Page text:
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May S. Young

Public Enemy No. 1

With his cholesterol at an all time high, the nations chubbiest and most embarrassing Governor needs to go

Brian Young's picture
Mar 16, 2016

During a political campaign, candidates are often MIA from their day jobs.  When you are the sitting Governor of a state these stories usually get amplified.  You have to make tough choices between governing from afar and going back home, deciding what events you go to as a Governor and which you go to as part of your campaign.  For New Jersey Governor Chris Christie, he has been making all the wrong decisions. 

Criticism of Christie first came when New Jersey was socked with a record snow storm and record flooding on the Jersey shore.  While Christie returned from New Hampshire, where he was campaigning in the lead up to the state first in the nation primary, for the snowstorm he left right after the snow stopped falling.  He came under criticism for that decision as much of the state hadn’t yet shoveled out from the storm and some counties were still dealing with flooding that was described as the worst since Superstorm Sandy.  When he was asked about his decision to go back to campaigning he said “I don’t know what you expect me to do. You want me to go down there with a mop?”

Christie continued to come under criticism for not being there during the negotiations to a possible NJ Transit strike.  Instead of being in the state to plan for a strike that would have shut down much of North Jersey, he said that he was going to go on vacation to celebrate his wedding anniversary.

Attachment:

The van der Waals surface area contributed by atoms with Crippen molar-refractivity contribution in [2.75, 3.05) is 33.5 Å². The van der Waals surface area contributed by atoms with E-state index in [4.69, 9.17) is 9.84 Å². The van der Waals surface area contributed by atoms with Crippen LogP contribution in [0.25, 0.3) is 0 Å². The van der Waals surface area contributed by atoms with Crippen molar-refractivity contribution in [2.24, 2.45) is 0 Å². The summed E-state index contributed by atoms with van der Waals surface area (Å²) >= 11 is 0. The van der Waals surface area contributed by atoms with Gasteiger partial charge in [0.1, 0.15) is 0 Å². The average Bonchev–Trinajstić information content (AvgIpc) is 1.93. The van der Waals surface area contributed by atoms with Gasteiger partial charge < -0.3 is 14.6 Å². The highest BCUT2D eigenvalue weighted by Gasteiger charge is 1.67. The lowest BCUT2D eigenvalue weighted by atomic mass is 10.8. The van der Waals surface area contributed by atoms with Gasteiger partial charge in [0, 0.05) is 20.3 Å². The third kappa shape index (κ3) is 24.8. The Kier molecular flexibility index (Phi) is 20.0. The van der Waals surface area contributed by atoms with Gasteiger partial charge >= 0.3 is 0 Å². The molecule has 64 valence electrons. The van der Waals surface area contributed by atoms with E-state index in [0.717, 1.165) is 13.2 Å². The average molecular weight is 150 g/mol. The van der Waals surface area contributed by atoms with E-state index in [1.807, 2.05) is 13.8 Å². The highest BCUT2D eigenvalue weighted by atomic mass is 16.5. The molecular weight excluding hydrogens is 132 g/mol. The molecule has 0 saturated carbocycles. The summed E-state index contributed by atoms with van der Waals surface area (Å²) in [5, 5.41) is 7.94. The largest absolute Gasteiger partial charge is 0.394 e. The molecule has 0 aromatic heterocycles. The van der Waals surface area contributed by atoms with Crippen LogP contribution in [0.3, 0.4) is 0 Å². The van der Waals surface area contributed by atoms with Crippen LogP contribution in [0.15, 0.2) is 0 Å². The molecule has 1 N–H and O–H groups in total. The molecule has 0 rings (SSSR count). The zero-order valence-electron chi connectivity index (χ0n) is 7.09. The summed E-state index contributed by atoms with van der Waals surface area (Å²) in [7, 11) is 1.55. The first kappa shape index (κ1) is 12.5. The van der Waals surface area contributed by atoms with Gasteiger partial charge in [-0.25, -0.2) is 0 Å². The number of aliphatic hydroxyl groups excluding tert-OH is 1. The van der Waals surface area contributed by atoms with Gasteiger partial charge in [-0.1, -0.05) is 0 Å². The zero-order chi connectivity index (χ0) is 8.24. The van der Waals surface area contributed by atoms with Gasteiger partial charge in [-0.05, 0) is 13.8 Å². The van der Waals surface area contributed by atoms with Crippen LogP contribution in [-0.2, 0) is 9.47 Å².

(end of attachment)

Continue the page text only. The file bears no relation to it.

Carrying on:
Now Christie is facing criticism for skipping a Police Officers funeral to campaign with Donald Trump.  The funeral was for State Trooper Sean Cullen, who died after being hit by a car while responding to a car fire on March 7th.  "We are focused on honoring our fallen brother today, and quite frankly we did not expect someone who has consistently shown disdain for law enforcement to pay his respects to the Cullen and State Police family," said Chris Burgos, president of the State Trooper Fraternal Association.

Burgos added that the governor's "decision-making is clearly predicated on selfish political opportunism, that much is clear."

This is the third police funeral that Christie has missed thanks to the campaign.  He also failed to attend funerals for Port Authority Police Officer Eamonn Mautone in January and State Police Trooper Eli McCarson in December, both coming when Christie was still a candidate for the Republican presidential nomination.

“I will say, as respectfully as I can considering we are burying a brother in blue today, I am not surprised whatsoever,” New Jersey State Police Benevolent Association President Patrick Colligan wrote in a text message to an NJ Advance Media reporter.

For Christie the criticism has gotten so bad that 6 of the major papers in New Jersey have written editorials calling for him to resign due to his in ability to stay in the state and govern.  

He has been sued by public employees in the state and has refused to make the states required payment into the state pension fund.  Instead he proposed cutting $250 million from the fund.   Christie has also made statements that he would like to punch the teachers’ union in the face and called unions “political thugs.”  On second thought, maybe it is a good thing that Christie is staying away from New Jersey.

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